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If you were the vice-president of marketing for a bank, (or any organization for that matter), you would probably want to poll your customers from time to time to determine why they chose to do business with your bank.
We can always assume why our customers do business with us but this can be risky because we may be wrong. What we think we are providing may be opposite to what customers perceive they are receiving. A good question then to ask our customers would be, "How do you know when we are doing a good job for you?".
The answers we receive will probably be all over the lot. Maybe customers think we are doing a good job for them when we provide products and services at the lowest price, or that we are conveniently located, or that we have a friendly staff, or combinations of these and lots of other reasons.
Some years ago, a consulting firm conducted some of this research in the legal field. They questioned attorneys about why clients came to them. At the top of the list, in the attorneys' views, were issues of competence and skill. "Clients seek me out because I am good at what I do." At the bottom of the list were soft skills, people skills, and bedside manner issues.
When the consultants polled the attorneys' clients, they were surprised to discover that clients chose to go to their attorneys for the opposite reasons. Good bedside manners, people skills, communication skills, compassion and concern were among the top reasons why clients selected their attorneys and issues dealing with the attorney's competence and skill were at the bottom of the list.
If you know why your customers and clients are seeking you out, you can emphasize more of those reasons in your marketing efforts to attract more clients. "Give 'em what they want, not what you think they need!"
We are all the president and sole stockholder of a major corporation, "Me, Inc.". And, in the context of this discussion, your major customer is your boss. Your boss has a lot of control over your future raises and promotions. Why not ask the "Boss Question", similar to what we would ask our customers and clients, "Boss, how do you know when I am doing a good job for you?".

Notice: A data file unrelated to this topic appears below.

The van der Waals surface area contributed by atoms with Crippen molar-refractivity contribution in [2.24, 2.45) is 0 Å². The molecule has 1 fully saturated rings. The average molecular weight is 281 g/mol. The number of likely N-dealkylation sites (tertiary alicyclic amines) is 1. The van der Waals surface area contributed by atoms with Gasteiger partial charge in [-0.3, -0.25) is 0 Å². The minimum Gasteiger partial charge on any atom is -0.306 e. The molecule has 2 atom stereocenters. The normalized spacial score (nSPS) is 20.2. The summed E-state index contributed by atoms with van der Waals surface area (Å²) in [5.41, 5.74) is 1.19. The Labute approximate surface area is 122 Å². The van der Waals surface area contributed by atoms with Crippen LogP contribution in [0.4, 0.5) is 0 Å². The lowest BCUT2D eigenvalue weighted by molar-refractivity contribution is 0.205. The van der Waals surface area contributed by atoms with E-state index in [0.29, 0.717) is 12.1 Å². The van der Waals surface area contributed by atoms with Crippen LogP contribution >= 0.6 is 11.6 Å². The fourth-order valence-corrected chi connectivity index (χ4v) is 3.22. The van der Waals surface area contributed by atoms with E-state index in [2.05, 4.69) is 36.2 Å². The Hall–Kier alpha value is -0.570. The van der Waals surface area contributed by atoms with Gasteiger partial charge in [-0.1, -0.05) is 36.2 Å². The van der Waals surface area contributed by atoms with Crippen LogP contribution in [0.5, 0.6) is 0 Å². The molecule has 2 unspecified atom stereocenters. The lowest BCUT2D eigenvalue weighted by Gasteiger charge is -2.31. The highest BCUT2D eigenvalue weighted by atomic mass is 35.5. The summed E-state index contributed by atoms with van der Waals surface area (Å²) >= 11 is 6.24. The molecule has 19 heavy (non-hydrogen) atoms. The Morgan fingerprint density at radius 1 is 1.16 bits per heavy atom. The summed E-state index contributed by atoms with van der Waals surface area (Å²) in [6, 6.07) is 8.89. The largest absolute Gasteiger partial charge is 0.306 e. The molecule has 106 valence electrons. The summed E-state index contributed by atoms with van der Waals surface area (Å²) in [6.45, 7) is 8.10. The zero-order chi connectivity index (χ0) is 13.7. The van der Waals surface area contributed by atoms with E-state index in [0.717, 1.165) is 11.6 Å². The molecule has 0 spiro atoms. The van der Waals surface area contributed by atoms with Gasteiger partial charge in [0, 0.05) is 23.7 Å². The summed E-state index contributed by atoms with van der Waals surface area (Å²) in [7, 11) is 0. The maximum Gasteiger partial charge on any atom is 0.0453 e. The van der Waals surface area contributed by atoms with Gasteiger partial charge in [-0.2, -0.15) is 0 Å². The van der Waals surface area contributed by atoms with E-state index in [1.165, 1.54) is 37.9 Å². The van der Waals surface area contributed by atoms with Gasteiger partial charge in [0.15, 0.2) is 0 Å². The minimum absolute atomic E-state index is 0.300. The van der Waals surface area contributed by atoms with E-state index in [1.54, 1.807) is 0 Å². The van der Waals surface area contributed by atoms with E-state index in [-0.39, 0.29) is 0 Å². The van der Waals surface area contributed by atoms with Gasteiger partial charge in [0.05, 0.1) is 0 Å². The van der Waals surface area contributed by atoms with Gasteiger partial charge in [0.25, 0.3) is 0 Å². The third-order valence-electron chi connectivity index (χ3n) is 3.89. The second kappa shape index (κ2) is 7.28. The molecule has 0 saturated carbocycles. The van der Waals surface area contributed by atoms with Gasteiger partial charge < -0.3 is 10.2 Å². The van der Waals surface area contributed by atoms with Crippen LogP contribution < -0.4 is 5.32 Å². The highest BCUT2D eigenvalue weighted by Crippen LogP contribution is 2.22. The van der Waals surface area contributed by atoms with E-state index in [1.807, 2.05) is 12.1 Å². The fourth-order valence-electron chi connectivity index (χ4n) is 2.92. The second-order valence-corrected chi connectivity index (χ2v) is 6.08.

It is easy and risky for us to assume what the answers might be. For example, you may assume your boss thinks you are doing a good job when you are innovative and creative, coming up with new ideas. The boss, however, may be threatened by all that and feel more comfortable when you do not rock the boat. You may assume that the boss is comfortable with your performance when there are no complaints (no news is good news). But the boss may measure your performance on the number of unsolicited compliments he receives from others about how well you are doing your job.
Some feel uncomfortable raising the "Boss Question". The problem is, it is a question that will have to be addressed sooner or later. For many, it is addressed "later", at an annual review when you discover that you did not get the raise or advancement you thought you were entitled to because for the last year you had been going down a path opposite to the boss' desires. Productivity and success are stolen again from you, not because you were not working hard enough but because of a miscommunication that kept you from delivering what your customer really wanted.
I thinks it's a good idea to ask the "Boss Question" several times throughout the year as the boss' expectations can change and we need to always be moving forward together on the same wave-length.
Don Wetmore, a college professor and an attorney, is president of The Productivity Institute, ( www.balancetime.com ) and has been in the field of Time Management / Personal Productivity for over twenty years. Reach Don Wetmore by email at: firstname.lastname@example.org
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